The end of waiting for Dame and CJ
The tale of a really good backcourt that kept going up against one of the NBA's best.
Someday it would click for Damian Lillard, CJ McCollum and the Portland Trail Blazers they said.
It will happen.
That ended Tuesday with Portland shipping McCollum to New Orleans for some spare parts and a few picks. The new plan, the Blazers say, is to quickly rebuild a barren roster around Lillard.
Trust us. Wait and see. It will happen.
And here in 2022, there’s little argument against the trade — maybe save for the compensation. The Blazers are 21-33, Lillard is hurt and a core that wasn’t good enough in its younger prime to beat Golden State in the 2019 Western Conference Finals has added mileage. If the goal is to get Lillard, Portland’s best player of all-time, a championship while he’s still in Portland, the plan had to change and McCollum had to go. Because now the Blazers have potential to make moves. And potential is everything.
It’s just unfortunate that it all gets placed into today’s championship-or-bust prism. It "not working” between Dame and CJ meant eight consecutive playoff appearances and six 40-plus-win seasons. It meant tag-teaming the Denver Nuggets for one of the grittiest series wins in franchise history and routinely filling the Moda with fans hoping to see something special, even if Lillard didn’t have it going. McCollum’s 50 points against Chicago in 2018 equaled Clyde Drexler’s franchise best.
There’s streets here named after that guy.
Remember, McCollum came from Lehigh as the player known for this photo and a late-stage growth spurt. He was drafted in the first round and didn’t come with comps to hall of famers, but to Lillard, another small-school guard who made it big.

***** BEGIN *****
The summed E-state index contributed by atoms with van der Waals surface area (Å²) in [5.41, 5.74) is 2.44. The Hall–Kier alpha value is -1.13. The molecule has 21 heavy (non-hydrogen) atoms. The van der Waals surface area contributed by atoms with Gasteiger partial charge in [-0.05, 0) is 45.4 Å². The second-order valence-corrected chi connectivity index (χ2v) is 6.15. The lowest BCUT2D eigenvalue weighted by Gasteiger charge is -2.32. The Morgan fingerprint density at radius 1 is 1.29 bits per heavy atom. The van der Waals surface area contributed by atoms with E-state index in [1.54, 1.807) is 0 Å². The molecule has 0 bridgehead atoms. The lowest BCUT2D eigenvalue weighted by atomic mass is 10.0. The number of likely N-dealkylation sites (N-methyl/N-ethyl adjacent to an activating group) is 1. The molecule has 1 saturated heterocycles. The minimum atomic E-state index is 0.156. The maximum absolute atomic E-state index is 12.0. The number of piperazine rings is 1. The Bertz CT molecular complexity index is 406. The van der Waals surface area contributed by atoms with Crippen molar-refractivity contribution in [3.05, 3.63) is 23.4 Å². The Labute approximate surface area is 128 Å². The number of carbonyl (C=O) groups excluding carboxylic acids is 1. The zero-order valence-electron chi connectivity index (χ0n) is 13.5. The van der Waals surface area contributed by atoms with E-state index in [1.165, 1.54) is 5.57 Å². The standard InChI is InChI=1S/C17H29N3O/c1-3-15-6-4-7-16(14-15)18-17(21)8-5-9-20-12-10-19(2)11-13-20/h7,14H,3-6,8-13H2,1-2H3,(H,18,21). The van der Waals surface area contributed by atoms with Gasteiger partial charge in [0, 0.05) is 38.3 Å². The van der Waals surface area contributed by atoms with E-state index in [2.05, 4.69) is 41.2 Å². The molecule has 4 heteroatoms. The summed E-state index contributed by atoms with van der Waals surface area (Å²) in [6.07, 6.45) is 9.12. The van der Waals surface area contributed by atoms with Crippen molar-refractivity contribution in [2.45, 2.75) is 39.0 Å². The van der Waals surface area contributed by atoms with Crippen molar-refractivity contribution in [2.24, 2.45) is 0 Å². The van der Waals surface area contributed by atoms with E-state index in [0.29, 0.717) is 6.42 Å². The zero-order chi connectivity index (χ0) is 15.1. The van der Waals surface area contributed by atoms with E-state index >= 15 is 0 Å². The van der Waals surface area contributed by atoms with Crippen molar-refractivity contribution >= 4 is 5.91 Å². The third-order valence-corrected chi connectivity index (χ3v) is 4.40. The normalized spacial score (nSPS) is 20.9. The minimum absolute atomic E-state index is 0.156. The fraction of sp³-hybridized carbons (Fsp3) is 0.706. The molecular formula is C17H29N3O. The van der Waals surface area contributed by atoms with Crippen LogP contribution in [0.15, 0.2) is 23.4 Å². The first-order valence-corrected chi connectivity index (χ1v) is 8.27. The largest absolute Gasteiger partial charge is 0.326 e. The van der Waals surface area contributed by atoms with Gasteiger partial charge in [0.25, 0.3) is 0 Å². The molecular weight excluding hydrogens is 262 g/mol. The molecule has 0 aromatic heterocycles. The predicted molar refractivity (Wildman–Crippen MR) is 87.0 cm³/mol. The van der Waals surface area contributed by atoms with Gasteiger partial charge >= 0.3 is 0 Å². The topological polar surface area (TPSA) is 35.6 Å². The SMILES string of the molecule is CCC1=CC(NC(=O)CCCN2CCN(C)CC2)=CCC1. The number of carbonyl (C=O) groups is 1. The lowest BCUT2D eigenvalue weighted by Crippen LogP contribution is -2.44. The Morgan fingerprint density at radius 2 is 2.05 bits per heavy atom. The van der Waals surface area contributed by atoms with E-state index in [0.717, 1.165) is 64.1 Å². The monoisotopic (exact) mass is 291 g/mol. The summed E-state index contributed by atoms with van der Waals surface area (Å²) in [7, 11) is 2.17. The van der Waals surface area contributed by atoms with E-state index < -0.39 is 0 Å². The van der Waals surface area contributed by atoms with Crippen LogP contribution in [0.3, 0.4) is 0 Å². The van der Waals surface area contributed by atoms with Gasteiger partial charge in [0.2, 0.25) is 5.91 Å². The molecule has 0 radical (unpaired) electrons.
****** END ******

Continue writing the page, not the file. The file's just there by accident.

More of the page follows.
Blazers coach Terry Stotts said he envisions McCollum jumping into his rotation immediately, most likely in a sixth man role as a playmaking combo guard. But Stotts and Olshey also say they think McCollum can play alongside Lillard at shooting guard. The two could form a dynamic and multifaceted twosome that would feature scoring, shooting and playmaking.
Nine seasons of games showed McCollum wasn’t quite the second-coming of Lillard, but he was damn good in his own right — a dynamic and graceful scorer with few rivals at the midrange game. He and Lillard did form the second-best backcourt in the NBA — only to have the misfortune of running up against one of the NBA’s all-time best combos in Golden State’s Klay Thompson and Steph Curry. The Warriors eliminated the Blazers from the playoffs three times in eight years, winning 12 games to Portland’s one.
So now comes the rebuild for a franchise that hasn’t drafted a star since McCollum, with no recent history of signing one through free agency, either.
Lillard turns 32 in July. There’s still some potential there.
Hopefully it clicks this time.
— Tyson Alger
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